A member of Seekers for Peace gets into the high bushes after hearing small animals around in Los Mochis, Sinaloa state. (Alejandro Cegarra)

Juana Escalante, left, gets ready for a search near a farm where a horseman reported the smell of decomposition. Juana is looking for her 28-year-old son, Adrian. “In five minutes, they destroyed my life. They don’t know the damage they do to the mothers.” (Alejandro Cegarra)

MEXICO CITY — They look in Mexico’s loneliest corners, on hillsides and in woods and across empty fields. They look for the places others might have forgotten, in tight ravines and trash dumps and vacant lots, poking sticks into the soil and sniffing them for the scent of death.

The search for Mexico’s disappeared — people who have been killed but whose bodies have not been found — is one of the saddest rituals of the country’s decade-long drug war. Across Mexico, mothers and fathers, husbands and wives, have banded together to search for their missing loved ones. These men and woman — one such group in the Pacific Coast state of Sinaloa is known as Seekers for Peace — often do this on their own because the government has failed to find their loved ones.

Mexico’s government says that more than 30,000 people are missing. But this number is notoriously unreliable and subject to change. Last month, authorities in Veracruz state found a new mass grave with at least 174 bodies. In the most high-profile disappearance in recent years, 43 students of a teachers college went missing in the state of Guerrero in 2014. They have still not been found.

In these images, photographer Alejandro Cegarra followed residents from Sinaloa, one of the centers of drug production and cartel operations, as they searched for missing relatives in September. Since forming in 2014, citizen groups have found more than 200 dead but have a list of more than 700 who remain missing. Some disappeared within the month; others have been gone for years.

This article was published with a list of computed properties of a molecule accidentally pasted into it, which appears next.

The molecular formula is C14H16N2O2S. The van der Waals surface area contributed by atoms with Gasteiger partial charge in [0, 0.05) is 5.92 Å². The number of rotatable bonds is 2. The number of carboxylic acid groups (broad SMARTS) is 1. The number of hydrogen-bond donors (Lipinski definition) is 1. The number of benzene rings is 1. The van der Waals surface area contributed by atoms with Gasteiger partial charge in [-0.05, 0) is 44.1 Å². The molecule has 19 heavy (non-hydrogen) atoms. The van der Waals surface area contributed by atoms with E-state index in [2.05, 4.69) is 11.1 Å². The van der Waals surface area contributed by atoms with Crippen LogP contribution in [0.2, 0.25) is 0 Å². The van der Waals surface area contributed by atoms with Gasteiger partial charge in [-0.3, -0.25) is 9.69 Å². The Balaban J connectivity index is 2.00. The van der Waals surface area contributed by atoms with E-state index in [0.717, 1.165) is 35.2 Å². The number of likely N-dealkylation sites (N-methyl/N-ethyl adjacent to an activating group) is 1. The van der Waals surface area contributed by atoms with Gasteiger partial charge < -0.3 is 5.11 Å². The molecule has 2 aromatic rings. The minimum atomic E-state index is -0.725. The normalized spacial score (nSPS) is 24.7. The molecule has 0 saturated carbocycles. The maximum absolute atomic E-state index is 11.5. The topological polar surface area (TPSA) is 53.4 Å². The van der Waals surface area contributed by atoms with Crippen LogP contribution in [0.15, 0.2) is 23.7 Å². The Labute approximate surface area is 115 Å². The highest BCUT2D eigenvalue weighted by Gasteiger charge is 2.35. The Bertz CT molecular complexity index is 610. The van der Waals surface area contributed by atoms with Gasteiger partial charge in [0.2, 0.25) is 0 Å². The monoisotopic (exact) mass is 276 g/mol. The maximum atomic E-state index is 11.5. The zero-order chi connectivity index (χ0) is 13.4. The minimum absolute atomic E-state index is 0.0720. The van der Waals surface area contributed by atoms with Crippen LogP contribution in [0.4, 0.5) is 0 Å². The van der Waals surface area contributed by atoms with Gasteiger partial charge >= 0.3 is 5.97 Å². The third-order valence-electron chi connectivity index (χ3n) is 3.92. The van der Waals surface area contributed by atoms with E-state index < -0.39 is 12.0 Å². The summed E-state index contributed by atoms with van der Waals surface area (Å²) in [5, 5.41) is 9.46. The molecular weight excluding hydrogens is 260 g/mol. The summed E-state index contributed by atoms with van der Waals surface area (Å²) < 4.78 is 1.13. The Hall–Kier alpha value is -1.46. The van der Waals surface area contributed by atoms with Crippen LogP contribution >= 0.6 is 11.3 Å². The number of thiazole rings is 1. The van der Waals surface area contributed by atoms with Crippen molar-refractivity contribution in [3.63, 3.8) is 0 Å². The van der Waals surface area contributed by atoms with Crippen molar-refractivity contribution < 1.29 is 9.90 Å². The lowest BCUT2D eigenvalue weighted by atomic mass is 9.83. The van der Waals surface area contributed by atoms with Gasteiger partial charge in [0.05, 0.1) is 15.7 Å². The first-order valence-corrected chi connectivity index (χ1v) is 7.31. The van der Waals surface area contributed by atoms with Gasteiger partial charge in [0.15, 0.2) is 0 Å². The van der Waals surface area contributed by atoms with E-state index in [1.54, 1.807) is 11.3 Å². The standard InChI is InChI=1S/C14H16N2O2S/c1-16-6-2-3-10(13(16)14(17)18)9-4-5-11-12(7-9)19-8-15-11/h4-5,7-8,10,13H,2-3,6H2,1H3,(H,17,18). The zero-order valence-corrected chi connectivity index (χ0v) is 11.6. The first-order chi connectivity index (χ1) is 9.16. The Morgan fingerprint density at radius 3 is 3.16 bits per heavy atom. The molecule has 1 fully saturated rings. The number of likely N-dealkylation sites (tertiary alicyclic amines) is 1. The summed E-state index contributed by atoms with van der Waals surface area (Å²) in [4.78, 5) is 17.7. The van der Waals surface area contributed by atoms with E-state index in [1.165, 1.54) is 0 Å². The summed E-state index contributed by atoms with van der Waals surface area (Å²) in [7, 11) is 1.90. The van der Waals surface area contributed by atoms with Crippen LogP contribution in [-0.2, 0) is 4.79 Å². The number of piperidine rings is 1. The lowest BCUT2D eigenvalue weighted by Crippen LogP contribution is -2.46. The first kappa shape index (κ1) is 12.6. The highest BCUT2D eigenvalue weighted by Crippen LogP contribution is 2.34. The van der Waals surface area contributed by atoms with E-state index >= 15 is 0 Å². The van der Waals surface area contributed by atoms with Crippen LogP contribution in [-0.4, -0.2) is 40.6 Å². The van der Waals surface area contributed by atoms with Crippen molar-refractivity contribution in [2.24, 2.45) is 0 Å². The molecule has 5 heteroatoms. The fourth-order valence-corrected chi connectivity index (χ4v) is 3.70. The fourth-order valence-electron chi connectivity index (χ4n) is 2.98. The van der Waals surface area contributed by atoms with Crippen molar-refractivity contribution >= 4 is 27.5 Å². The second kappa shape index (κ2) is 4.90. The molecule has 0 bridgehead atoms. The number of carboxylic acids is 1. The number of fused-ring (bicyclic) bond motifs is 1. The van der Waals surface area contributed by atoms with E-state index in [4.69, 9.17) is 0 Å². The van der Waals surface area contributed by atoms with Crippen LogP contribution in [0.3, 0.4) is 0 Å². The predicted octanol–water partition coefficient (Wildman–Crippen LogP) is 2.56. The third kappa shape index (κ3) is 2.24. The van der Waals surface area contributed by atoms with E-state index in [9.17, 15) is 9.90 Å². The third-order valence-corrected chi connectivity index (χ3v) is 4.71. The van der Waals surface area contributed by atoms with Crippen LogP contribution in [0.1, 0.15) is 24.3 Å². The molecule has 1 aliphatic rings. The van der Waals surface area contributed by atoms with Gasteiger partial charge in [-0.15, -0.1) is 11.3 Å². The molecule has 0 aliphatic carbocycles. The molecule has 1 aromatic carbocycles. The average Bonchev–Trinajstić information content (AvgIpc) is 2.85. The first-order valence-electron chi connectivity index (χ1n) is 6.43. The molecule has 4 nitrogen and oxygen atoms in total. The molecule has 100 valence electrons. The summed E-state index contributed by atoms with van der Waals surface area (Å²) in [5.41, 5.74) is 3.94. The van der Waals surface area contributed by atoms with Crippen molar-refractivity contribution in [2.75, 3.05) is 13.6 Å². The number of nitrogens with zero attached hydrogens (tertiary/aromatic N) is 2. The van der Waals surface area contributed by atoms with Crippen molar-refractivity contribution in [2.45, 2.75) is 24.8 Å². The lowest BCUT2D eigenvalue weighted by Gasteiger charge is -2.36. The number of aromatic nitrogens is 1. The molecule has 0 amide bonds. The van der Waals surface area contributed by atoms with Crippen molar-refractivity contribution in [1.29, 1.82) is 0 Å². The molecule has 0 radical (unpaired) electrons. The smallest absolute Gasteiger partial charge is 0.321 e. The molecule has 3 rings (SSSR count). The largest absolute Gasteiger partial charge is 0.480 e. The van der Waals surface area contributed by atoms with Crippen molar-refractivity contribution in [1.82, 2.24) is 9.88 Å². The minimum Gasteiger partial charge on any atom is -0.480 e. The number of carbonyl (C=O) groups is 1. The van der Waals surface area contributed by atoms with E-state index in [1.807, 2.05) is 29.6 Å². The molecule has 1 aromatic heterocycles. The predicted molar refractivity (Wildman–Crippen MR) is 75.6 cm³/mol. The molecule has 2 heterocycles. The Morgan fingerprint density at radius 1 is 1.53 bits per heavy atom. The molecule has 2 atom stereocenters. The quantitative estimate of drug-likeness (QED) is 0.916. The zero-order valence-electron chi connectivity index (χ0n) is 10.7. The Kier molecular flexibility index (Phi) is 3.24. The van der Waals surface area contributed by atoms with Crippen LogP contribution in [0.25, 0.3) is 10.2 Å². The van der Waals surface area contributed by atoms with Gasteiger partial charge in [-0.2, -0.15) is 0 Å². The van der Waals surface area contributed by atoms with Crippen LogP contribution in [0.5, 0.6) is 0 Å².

Each Wednesday and Sunday, mothers and wives spend hours searching rural land outside Los Mochis for clandestine graves using metal rods to probe the earth for signs of decomposed bodies. They hold marches to protest the violence and to ask for more government support. And they hold funerals when they find unmarked remains.


Don Pancho is seen through the notices of missing people in El Fuerte, Sinaloa state. (Alejandro Cegarra)

A march for missing people in El Fuerte. (Alejandro Cegarra)

Family and friends at the burial of Luis Alfredo Chávez in Los Mochis. He disappeared Jan. 31 and was not found until May 30. (Alejandro Cegarra)

Two women cry during a march for missing people in El Fuerte. (Alejandro Cegarra)

Reina Rodriguez pinches the ground with a metal stick looking for buried bodies in Los Mochis. (Alejandro Cegarra)

Mirna Medina smells an iron stick after piercing the ground with it, hoping she can detect decomposition. (Alejandro Cegarra)

Miriam Reyes looks for her ex-husband, who has been missing since 2015. “My son needs a father, or at least bury him.” (Alejandro Cegarra)

Members of Seekers for Peace rest after several hours of looking for bodies. Nearby they found a skull. (Alejandro Cegarra)

An unidentified skull of a suspected murder victim, found by Seekers for Peace. (Alejandro Cegarra)

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